Mathematics Stack Exchange is a question and answer site for people studying math at any level and professionals in related fields. Join them; it only takes a minute:

Sign up
Here's how it works:
  1. Anybody can ask a question
  2. Anybody can answer
  3. The best answers are voted up and rise to the top

I have this function:

$$ f(x,y) = \frac {xy}{|x|+|y|} $$

And I want to evaluate it's limit when $$ (x,y) \to (0,0)$$ My guess is that it tends to zero. So, by definition, if:

$$ \forall \varepsilon \gt 0, \exists \delta \gt 0 \diagup \\ 0\lt||(x,y)||\lt \delta , \left|\frac{xy}{|x|+|y|}\right| \lt \varepsilon $$ Then $$ \lim_{(x,y)\to(0,0)}\frac {xy}{|x|+|y|} = 0 $$ So:

$$ \left|\frac{xy}{|x|+|y|}\right| = \frac{|xy|}{|x|+|y|} = \frac{|x||y|}{|x|+|y|} \le 1 |y| \lt \delta $$

So for any $$\delta \lt \varepsilon$$ the inequality is true. Hence, the limit exists and is equal to zero.

Wolfram|Alpha says that the limit does not exist. Am I wrong or is Wolfram|Alpha wrong?

share|cite|improve this question
It seems like another instance Wolfram|Alpha is wrong. – Clayton Feb 19 '13 at 6:41
WA is wrong. ${}{}{}{}$ – copper.hat Feb 19 '13 at 6:50
Remember that you can point out the error to Wolfram|Alpha. At the bottom of every query, there's a link to send the company feedback. – Kevin Feb 19 '13 at 7:20
Nooooooooooooo! – in_wolframAlpha_we_trust Feb 19 '13 at 9:05
When I run the query on W|A, I get a message saying "Standard computation time exceeded..." Might that have a bearing on the incorrect answer? – robjohn Feb 19 '13 at 11:56
up vote 8 down vote accepted

You are right, though you mix up the direction of proof (by what you write, you literally just show "if the limit exists, then it is $0$").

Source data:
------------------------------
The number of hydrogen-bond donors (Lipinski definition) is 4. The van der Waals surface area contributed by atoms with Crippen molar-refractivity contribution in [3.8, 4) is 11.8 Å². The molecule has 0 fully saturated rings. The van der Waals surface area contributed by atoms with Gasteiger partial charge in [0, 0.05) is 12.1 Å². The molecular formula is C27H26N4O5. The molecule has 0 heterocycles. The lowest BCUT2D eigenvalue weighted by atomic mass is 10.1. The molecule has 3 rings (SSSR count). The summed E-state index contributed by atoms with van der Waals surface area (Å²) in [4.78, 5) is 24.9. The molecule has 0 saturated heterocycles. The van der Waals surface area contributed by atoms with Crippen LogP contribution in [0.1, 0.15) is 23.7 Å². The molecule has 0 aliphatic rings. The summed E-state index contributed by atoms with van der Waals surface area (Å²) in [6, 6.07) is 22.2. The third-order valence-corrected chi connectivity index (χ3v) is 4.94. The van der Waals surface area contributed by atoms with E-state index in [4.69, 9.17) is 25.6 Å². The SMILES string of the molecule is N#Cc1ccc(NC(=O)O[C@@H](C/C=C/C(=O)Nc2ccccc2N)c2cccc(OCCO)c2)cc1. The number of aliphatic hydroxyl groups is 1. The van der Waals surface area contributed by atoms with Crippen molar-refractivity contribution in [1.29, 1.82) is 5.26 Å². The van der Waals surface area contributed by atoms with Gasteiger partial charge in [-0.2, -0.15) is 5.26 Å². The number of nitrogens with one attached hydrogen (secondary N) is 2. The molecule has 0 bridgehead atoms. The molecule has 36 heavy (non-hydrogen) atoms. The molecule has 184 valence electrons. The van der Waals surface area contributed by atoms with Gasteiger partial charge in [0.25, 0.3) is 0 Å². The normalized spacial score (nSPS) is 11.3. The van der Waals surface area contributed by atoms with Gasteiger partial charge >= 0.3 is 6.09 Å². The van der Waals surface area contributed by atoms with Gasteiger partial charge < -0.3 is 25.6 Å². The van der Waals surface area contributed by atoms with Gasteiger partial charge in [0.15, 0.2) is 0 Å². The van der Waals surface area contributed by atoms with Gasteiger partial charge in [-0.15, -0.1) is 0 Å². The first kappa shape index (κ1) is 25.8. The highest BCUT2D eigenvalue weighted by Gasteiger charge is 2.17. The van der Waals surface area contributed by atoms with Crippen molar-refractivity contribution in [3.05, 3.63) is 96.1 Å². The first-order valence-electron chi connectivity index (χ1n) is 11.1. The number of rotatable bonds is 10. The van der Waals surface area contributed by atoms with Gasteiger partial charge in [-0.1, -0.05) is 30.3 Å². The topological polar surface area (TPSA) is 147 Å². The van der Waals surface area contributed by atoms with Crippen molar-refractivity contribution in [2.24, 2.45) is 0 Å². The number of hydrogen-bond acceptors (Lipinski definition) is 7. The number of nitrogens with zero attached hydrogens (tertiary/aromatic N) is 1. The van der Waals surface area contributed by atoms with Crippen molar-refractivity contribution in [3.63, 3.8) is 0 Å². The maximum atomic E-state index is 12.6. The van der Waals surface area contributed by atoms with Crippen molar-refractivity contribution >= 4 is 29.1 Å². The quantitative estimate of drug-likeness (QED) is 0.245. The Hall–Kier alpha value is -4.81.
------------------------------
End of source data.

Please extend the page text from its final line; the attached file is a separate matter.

Given $\epsilon>0$, let $\delta=\epsilon$. Assume $(x,y)\ne(0,0)$ is a point with $|(x,y)|<\delta$. Then especially $0<r<\delta$ with $r:=\max\{|x|,|y|\}$ and hence $$ \left|\frac{xy}{|x|+|y|}\right|=\frac{|x|\cdot|y|}{|x|+|y|}\le \frac{r^2}{r+0}=r<\delta<\epsilon,$$ as was to be shown, i.e. $$ \lim_{(x,y)\to(0,0)}\frac{xy}{|x|+|y|}=0.$$

share|cite|improve this answer

Pretty simply, we have $$ |xy|=\max(|x|,|y|)\min(|x|,|y|)\tag{1} $$ and $$ |x|+|y|\ge2\min(|x|,|y|)\tag{2} $$ Therefore, $$ \left|\frac{xy}{|x|+|y|}\right|\le\frac{\max(|x|,|y|)}{2}\tag{3} $$ Thus, $$ \lim_{(x,y)\to(0,0)}\left|\frac{xy}{|x|+|y|}\right|\le\lim_{(x,y)\to(0,0)}\frac{\max(|x|,|y|)}{2}=0\tag{4} $$

share|cite|improve this answer

You are right, wolfram is wrong. It might happen...

Only you should correct your exposition of the definition. You say:

By definition, if blah blah, then bleh bleh

you should say:

By definition, blah blah, if bleh bleh

In fact you prove bleh bleh to have blah blah.

share|cite|improve this answer
Like your choice of words. bleh blah – Matsemann Feb 19 '13 at 9:54
Thanks! I edited the OP. – Pablo Montepagano Feb 19 '13 at 13:36

The first thing to do when computing this kind of limits is trying to isolate a bounded expression.

Assuming $(x,y)\ne(0,0)$ in what follows, we clearly have

$$ \left|\frac{y}{|x|+|y|}\right|\le 1. $$

Therefore we can write

$$ -|x|\le\frac{xy}{|x|+|y|}\le |x| $$

and so


follows by the squeezing theorem.

share|cite|improve this answer
This can be extended to show that $$ \left|\frac{xy}{|x|+|y|}\right|\le\min(x,y) $$ a nice complement to my answer :-) – robjohn Feb 19 '13 at 13:32

Your Answer


By posting your answer, you agree to the privacy policy and terms of service.

Not the answer you're looking for? Browse other questions tagged or ask your own question.